By Topic

Getting Online but Still Living Offline: The Complex Relationship of Technology Adoption and In-person Social Networks

Sign In

Cookies must be enabled to login.After enabling cookies , please use refresh or reload or ctrl+f5 on the browser for the login options.

Formats Non-Member Member
$33 $13
Learn how you can qualify for the best price for this item!
Become an IEEE Member or Subscribe to
IEEE Xplore for exclusive pricing!
close button

puzzle piece

IEEE membership options for an individual and IEEE Xplore subscriptions for an organization offer the most affordable access to essential journal articles, conference papers, standards, eBooks, and eLearning courses.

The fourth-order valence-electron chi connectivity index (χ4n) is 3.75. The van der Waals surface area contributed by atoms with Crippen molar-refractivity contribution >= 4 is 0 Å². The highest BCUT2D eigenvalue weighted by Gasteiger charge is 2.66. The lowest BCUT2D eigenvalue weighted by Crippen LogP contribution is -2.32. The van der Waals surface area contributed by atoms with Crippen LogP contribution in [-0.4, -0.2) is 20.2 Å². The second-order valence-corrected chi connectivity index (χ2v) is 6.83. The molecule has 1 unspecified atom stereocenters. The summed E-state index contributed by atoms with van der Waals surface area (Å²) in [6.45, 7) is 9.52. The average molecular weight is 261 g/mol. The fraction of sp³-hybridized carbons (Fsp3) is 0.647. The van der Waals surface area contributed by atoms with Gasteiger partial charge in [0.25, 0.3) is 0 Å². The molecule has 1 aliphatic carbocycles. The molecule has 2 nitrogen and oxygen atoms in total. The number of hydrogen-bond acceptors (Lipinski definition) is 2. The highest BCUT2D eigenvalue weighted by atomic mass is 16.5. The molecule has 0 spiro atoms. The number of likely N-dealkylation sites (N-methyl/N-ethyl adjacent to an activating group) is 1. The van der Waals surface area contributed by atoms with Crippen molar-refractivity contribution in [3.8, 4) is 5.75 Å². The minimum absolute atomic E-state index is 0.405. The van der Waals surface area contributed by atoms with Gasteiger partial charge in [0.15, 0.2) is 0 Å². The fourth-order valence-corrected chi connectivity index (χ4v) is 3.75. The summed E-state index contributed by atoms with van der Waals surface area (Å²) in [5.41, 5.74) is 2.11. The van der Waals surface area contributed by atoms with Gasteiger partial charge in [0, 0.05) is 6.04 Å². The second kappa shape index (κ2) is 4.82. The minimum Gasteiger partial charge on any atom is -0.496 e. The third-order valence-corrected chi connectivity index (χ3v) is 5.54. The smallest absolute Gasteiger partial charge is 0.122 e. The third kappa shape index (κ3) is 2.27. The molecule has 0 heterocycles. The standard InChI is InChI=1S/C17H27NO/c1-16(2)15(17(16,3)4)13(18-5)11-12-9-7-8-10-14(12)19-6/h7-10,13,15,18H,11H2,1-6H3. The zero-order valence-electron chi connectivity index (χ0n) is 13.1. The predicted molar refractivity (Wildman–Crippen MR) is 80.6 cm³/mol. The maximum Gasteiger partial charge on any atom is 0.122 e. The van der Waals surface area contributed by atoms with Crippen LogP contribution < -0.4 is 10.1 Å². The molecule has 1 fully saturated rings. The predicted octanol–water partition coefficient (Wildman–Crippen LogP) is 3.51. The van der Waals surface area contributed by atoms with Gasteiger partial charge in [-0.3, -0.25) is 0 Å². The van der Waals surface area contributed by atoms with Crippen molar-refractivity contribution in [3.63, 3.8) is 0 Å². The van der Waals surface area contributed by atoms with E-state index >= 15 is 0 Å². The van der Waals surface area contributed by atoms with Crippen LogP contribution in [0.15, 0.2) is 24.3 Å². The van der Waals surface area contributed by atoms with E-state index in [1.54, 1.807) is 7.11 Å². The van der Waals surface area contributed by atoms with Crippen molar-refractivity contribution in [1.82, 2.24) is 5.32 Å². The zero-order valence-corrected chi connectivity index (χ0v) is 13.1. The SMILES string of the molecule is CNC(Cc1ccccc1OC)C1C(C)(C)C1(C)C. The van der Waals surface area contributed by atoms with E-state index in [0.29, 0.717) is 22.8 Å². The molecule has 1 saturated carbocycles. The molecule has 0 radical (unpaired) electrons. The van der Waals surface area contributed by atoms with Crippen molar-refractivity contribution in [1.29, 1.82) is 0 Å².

Learn more about:

IEEE membership

IEEE Xplore subscriptions

2 Author(s)
Cynthia Putnam ; Dept. of Human Centered Design & Eng., Univ. of Washington, Seattle, WA, USA ; Beth Kolko

Previous research in Kyrgyzstan has demonstrated the importance of close social networks as avenues for gathering and sharing information, assistance and goods in the country. However, the relationship between technology use and social network use has not been investigated; understanding this relationship is important when considering the design of technology applications that support existing social networks. Contrary to Robert Putnampsilas hypothesis that technologies have an "individualizing" force on populations, we have found that social network patterns do not appear to be negatively associated with higher technology use. In fact, the higher the level of technology use, the more face-to-face social networks were used for multiple types of information seeking.

Published in:

Social Network Analysis and Mining, 2009. ASONAM '09. International Conference on Advances in

Date of Conference:

20-22 July 2009